Rank this one

32

“The first step in saving our liberty is to realize how much we have already lost, how we lost it and how we will continue to lose it unless fundamental political changes occur.”

James Bovard, libertarian author and lecturer

I was pleasantly surprised to see that the Maine Supreme Court decided that the citizen initiative approving ranked-choice voting was unconstitutional according to the Maine State Constitution. The decision was based on the fact that the Maine Constitution states that candidates win an election on plurality of votes so the one with the most votes wins although they might not have won the majority of all votes. I have always believed in the principle of one person, one vote. I also believe that ranked-choice voting would allow the political party with the majority of registered voters in a particular town or state to have enough candidates of that party to ensure a win over the candidates from other political parties.

The thing I find funny is the decision by the Maine Supreme Court explains that the state Legislature has a few choices. The Legislature now can vote to turn down the citizen initiative that would have allowed it, or it can begin the process necessary to change the state Constitution to allow for ranked-choice voting. The legislators also could choose to simply allow the citizen initiative to stand and then wait for lawsuits if somebody sued the state for allowing an election allowing citizens to use the ranked-choice method of voting.

If I comprehend correctly, ranked-choice voting would still be allowed in the city of Portland because the city charter was modified to allow for it. It has been used by other cities in our country and in one a candidate campaigned on being No. 2 and actually gained enough votes to win although not winning the majority of No. 1 votes. For me that misconstrues the whole purpose of our voting system. I did read several articles that concluded Trump would have lost the election to Clinton if ranked-choice voting was allowed at the national level. It is used for presidential candidates in Australia and Ireland and the best I could find, 11 cities in the United States, all of them considered liberal. That is what reinforces my idea why it passed in Portland.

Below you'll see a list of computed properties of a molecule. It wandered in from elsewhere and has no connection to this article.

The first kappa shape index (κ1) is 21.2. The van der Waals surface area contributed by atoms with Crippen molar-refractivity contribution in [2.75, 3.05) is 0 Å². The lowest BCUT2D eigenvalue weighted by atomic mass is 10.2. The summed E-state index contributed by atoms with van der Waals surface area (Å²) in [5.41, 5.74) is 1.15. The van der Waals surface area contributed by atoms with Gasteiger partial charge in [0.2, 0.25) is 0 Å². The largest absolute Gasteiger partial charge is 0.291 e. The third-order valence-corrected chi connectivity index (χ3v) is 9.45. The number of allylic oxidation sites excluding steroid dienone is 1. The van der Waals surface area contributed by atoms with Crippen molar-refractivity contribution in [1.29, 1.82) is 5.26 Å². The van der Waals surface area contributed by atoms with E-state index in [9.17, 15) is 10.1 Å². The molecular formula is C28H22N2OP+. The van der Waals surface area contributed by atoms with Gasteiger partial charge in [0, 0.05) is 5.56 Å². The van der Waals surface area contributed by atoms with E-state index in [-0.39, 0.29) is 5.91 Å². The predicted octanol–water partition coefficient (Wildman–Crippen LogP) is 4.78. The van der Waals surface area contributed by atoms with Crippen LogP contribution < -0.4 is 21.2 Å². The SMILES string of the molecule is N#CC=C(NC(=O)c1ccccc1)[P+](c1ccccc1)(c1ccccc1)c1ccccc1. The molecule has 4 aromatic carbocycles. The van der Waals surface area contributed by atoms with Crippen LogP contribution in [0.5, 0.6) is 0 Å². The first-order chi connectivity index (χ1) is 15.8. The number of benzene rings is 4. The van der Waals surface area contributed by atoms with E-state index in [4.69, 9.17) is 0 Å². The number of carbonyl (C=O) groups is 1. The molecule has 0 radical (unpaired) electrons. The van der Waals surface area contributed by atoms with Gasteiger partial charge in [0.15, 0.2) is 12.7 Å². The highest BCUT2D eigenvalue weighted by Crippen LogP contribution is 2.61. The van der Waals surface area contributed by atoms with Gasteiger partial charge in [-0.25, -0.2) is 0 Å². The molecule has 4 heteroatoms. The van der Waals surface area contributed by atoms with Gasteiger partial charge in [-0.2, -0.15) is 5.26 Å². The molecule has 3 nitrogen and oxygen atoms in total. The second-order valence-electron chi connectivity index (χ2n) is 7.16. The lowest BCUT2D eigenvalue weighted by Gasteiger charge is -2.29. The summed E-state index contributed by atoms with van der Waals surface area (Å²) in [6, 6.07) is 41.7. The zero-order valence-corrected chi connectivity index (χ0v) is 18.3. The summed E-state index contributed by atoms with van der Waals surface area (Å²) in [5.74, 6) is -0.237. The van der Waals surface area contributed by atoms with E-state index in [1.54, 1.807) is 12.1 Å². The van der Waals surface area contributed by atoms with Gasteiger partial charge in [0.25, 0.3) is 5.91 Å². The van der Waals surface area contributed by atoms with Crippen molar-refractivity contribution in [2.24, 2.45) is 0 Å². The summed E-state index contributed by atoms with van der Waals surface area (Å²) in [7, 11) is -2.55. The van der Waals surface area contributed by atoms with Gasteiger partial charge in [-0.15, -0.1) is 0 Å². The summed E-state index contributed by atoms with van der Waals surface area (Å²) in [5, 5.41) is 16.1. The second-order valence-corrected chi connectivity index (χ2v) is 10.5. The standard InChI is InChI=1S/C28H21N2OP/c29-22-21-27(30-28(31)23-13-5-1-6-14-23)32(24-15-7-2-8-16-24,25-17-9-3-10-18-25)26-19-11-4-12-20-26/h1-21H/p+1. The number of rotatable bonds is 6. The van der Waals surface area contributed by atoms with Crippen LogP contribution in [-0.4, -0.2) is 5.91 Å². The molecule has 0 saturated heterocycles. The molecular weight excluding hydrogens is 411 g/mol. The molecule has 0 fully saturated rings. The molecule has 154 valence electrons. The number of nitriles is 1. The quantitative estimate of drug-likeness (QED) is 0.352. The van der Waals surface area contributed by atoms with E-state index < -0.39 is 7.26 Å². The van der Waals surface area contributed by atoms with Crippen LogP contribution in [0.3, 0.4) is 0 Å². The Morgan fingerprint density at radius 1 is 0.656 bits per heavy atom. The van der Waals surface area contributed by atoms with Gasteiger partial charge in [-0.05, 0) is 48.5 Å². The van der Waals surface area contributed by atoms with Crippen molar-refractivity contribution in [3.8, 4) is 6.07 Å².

The citizen initiative for ranked-choice voting passed in Maine by 52-48 percent, not a huge margin of victory but still a winner. I question how many voters really knew what it meant along with who made it a citizen’s initiative in the first place. I can attest to how many truly uninformed voters Maine has just by the fact that some know absolutely nothing about candidates and issues on the ballot. Probably what bothers me even more is the out-of-state money that pours into the coffers of citizen initiatives without most of us really knowing that happens. I know that upsets some of our state legislators but that just might be because it means they know not what they do. It’s what they are doing to us, especially our wallets. Or it might just be because they are doing nothing for us.

I have to wonder how ranked-choice voting would do for approving a municipal or school budget. Just imagine if voters had the choice of voting for one of several budget proposals. Let’s just say voters get one proposed budget the same as last year’s budget, a couple of budgets lower and a couple of more even higher. Maybe the best proposal would be to only allow for a budget increase that matches the cost-of-living increase for that year. Recipients of Social Security are being hit hard once again with little or no increases while municipal budget increases are proposed from around 3 percent to 13 percent in municipalities in and around Windham.

During the Windham Town Council meeting of last week, two councilors mentioned they attended a conference about TIF (tax increment financing). Maybe they don’t care more tax money will be pilfered from taxpayers.

Lane Hiltunen of Windham has possibly been somewhat rank at some point.